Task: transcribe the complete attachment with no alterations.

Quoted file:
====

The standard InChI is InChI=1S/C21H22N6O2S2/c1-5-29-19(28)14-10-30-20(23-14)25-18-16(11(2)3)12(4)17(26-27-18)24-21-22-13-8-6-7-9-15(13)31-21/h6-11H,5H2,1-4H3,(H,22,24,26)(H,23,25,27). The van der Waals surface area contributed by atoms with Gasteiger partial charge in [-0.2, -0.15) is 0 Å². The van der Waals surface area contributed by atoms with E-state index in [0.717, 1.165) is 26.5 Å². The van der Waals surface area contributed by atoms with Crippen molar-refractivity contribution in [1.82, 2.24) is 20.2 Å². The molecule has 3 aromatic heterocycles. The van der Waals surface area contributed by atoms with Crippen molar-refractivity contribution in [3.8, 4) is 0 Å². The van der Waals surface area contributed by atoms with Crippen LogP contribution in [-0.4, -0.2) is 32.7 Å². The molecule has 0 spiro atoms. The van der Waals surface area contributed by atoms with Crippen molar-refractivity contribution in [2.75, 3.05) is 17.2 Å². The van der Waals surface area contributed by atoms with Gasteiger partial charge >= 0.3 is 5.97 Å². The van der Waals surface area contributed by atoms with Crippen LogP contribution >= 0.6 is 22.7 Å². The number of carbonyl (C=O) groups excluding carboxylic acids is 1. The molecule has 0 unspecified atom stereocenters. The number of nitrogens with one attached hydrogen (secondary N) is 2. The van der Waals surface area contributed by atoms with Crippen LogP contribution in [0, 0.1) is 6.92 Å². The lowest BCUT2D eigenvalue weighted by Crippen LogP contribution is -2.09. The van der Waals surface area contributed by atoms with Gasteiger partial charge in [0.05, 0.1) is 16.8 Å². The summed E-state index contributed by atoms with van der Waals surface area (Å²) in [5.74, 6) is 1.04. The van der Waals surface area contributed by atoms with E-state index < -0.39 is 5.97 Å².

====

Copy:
The standard InChI is InChI=1S/C21H22N6O2S2/c1-5-29-19(28)14-10-30-20(23-14)25-18-16(11(2)3)12(4)17(26-27-18)24-21-22-13-8-6-7-9-15(13)31-21/h6-11H,5H2,1-4H3,(H,22,24,26)(H,23,25,27). The van der Waals surface area contributed by atoms with Gasteiger partial charge in [-0.2, -0.15) is 0 Å². The van der Waals surface area contributed by atoms with E-state index in [0.717, 1.165) is 26.5 Å². The van der Waals surface area contributed by atoms with Crippen molar-refractivity contribution in [1.82, 2.24) is 20.2 Å². The molecule has 3 aromatic heterocycles. The van der Waals surface area contributed by atoms with Crippen molar-refractivity contribution in [3.8, 4) is 0 Å². The van der Waals surface area contributed by atoms with Crippen LogP contribution in [-0.4, -0.2) is 32.7 Å². The molecule has 0 spiro atoms. The van der Waals surface area contributed by atoms with Crippen molar-refractivity contribution in [2.75, 3.05) is 17.2 Å². The van der Waals surface area contributed by atoms with Gasteiger partial charge >= 0.3 is 5.97 Å². The van der Waals surface area contributed by atoms with Crippen LogP contribution >= 0.6 is 22.7 Å². The number of carbonyl (C=O) groups excluding carboxylic acids is 1. The molecule has 0 unspecified atom stereocenters. The number of nitrogens with one attached hydrogen (secondary N) is 2. The van der Waals surface area contributed by atoms with Crippen LogP contribution in [0, 0.1) is 6.92 Å². The lowest BCUT2D eigenvalue weighted by Crippen LogP contribution is -2.09. The van der Waals surface area contributed by atoms with Gasteiger partial charge in [0.05, 0.1) is 16.8 Å². The summed E-state index contributed by atoms with van der Waals surface area (Å²) in [5.74, 6) is 1.04. The van der Waals surface area contributed by atoms with E-state index < -0.39 is 5.97 Å².